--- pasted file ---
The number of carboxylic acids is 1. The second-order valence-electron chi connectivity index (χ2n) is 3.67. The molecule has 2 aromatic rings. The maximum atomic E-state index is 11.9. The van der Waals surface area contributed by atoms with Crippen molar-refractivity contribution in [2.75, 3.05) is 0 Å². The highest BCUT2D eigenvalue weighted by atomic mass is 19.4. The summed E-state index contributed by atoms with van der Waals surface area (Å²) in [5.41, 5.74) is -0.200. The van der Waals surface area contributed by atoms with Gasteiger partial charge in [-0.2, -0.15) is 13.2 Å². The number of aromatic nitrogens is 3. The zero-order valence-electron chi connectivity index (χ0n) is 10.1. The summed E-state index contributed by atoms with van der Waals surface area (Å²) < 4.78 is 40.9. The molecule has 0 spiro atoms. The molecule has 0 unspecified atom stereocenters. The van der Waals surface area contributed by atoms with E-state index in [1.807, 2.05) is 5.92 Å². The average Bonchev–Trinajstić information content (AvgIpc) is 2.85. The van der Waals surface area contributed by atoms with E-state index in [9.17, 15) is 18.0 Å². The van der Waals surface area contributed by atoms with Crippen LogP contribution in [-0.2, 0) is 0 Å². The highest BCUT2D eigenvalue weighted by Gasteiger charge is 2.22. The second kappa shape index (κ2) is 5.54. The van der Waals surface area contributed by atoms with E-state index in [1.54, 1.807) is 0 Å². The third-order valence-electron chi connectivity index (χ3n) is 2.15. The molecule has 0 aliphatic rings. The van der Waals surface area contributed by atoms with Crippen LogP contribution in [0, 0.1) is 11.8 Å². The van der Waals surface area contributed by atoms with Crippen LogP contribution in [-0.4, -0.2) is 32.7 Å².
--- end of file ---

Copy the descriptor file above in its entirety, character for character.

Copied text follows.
The number of carboxylic acids is 1. The second-order valence-electron chi connectivity index (χ2n) is 3.67. The molecule has 2 aromatic rings. The maximum atomic E-state index is 11.9. The van der Waals surface area contributed by atoms with Crippen molar-refractivity contribution in [2.75, 3.05) is 0 Å². The highest BCUT2D eigenvalue weighted by atomic mass is 19.4. The summed E-state index contributed by atoms with van der Waals surface area (Å²) in [5.41, 5.74) is -0.200. The van der Waals surface area contributed by atoms with Gasteiger partial charge in [-0.2, -0.15) is 13.2 Å². The number of aromatic nitrogens is 3. The zero-order valence-electron chi connectivity index (χ0n) is 10.1. The summed E-state index contributed by atoms with van der Waals surface area (Å²) < 4.78 is 40.9. The molecule has 0 spiro atoms. The molecule has 0 unspecified atom stereocenters. The van der Waals surface area contributed by atoms with E-state index in [1.807, 2.05) is 5.92 Å². The average Bonchev–Trinajstić information content (AvgIpc) is 2.85. The van der Waals surface area contributed by atoms with E-state index in [9.17, 15) is 18.0 Å². The van der Waals surface area contributed by atoms with Crippen LogP contribution in [-0.2, 0) is 0 Å². The highest BCUT2D eigenvalue weighted by Gasteiger charge is 2.22. The second kappa shape index (κ2) is 5.54. The van der Waals surface area contributed by atoms with E-state index in [1.54, 1.807) is 0 Å². The third-order valence-electron chi connectivity index (χ3n) is 2.15. The molecule has 0 aliphatic rings. The van der Waals surface area contributed by atoms with Crippen LogP contribution in [0, 0.1) is 11.8 Å². The van der Waals surface area contributed by atoms with Crippen LogP contribution in [-0.4, -0.2) is 32.7 Å².